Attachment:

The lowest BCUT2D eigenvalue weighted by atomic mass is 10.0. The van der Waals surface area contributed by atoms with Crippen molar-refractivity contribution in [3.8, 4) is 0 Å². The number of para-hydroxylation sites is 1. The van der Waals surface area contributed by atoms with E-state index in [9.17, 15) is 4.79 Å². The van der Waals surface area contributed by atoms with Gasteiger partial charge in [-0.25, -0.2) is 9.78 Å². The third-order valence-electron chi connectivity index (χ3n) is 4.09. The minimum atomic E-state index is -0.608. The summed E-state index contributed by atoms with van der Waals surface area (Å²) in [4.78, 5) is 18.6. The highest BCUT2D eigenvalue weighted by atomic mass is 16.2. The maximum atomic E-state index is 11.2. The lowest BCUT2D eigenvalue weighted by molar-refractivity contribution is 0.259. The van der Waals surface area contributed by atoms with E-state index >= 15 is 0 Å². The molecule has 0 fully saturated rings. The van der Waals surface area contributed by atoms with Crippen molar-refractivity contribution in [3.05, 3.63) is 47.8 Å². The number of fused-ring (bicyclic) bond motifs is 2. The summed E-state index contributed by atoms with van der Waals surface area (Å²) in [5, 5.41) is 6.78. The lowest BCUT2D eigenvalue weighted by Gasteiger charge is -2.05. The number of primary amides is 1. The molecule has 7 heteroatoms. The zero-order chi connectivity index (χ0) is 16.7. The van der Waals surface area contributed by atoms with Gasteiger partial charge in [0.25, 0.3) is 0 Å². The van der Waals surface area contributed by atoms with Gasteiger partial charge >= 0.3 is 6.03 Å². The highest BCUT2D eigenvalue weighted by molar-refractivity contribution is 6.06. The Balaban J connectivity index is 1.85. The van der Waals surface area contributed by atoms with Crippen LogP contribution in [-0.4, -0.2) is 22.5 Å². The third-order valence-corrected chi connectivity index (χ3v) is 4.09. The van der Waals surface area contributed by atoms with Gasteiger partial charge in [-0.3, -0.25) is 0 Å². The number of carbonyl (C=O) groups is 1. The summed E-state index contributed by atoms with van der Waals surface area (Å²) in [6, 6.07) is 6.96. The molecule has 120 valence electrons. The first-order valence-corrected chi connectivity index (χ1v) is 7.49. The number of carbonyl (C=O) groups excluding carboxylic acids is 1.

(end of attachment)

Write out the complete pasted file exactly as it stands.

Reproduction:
The lowest BCUT2D eigenvalue weighted by atomic mass is 10.0. The van der Waals surface area contributed by atoms with Crippen molar-refractivity contribution in [3.8, 4) is 0 Å². The number of para-hydroxylation sites is 1. The van der Waals surface area contributed by atoms with E-state index in [9.17, 15) is 4.79 Å². The van der Waals surface area contributed by atoms with Gasteiger partial charge in [-0.25, -0.2) is 9.78 Å². The third-order valence-electron chi connectivity index (χ3n) is 4.09. The minimum atomic E-state index is -0.608. The summed E-state index contributed by atoms with van der Waals surface area (Å²) in [4.78, 5) is 18.6. The highest BCUT2D eigenvalue weighted by atomic mass is 16.2. The maximum atomic E-state index is 11.2. The lowest BCUT2D eigenvalue weighted by molar-refractivity contribution is 0.259. The van der Waals surface area contributed by atoms with E-state index >= 15 is 0 Å². The molecule has 0 fully saturated rings. The van der Waals surface area contributed by atoms with Crippen molar-refractivity contribution in [3.05, 3.63) is 47.8 Å². The number of fused-ring (bicyclic) bond motifs is 2. The summed E-state index contributed by atoms with van der Waals surface area (Å²) in [5, 5.41) is 6.78. The lowest BCUT2D eigenvalue weighted by Gasteiger charge is -2.05. The number of primary amides is 1. The molecule has 7 heteroatoms. The zero-order chi connectivity index (χ0) is 16.7. The van der Waals surface area contributed by atoms with Gasteiger partial charge in [0.25, 0.3) is 0 Å². The van der Waals surface area contributed by atoms with Gasteiger partial charge >= 0.3 is 6.03 Å². The highest BCUT2D eigenvalue weighted by molar-refractivity contribution is 6.06. The Balaban J connectivity index is 1.85. The van der Waals surface area contributed by atoms with Crippen LogP contribution in [-0.4, -0.2) is 22.5 Å². The third-order valence-corrected chi connectivity index (χ3v) is 4.09. The van der Waals surface area contributed by atoms with Gasteiger partial charge in [-0.3, -0.25) is 0 Å². The number of carbonyl (C=O) groups is 1. The summed E-state index contributed by atoms with van der Waals surface area (Å²) in [6, 6.07) is 6.96. The molecule has 120 valence electrons. The first-order valence-corrected chi connectivity index (χ1v) is 7.49. The number of carbonyl (C=O) groups excluding carboxylic acids is 1.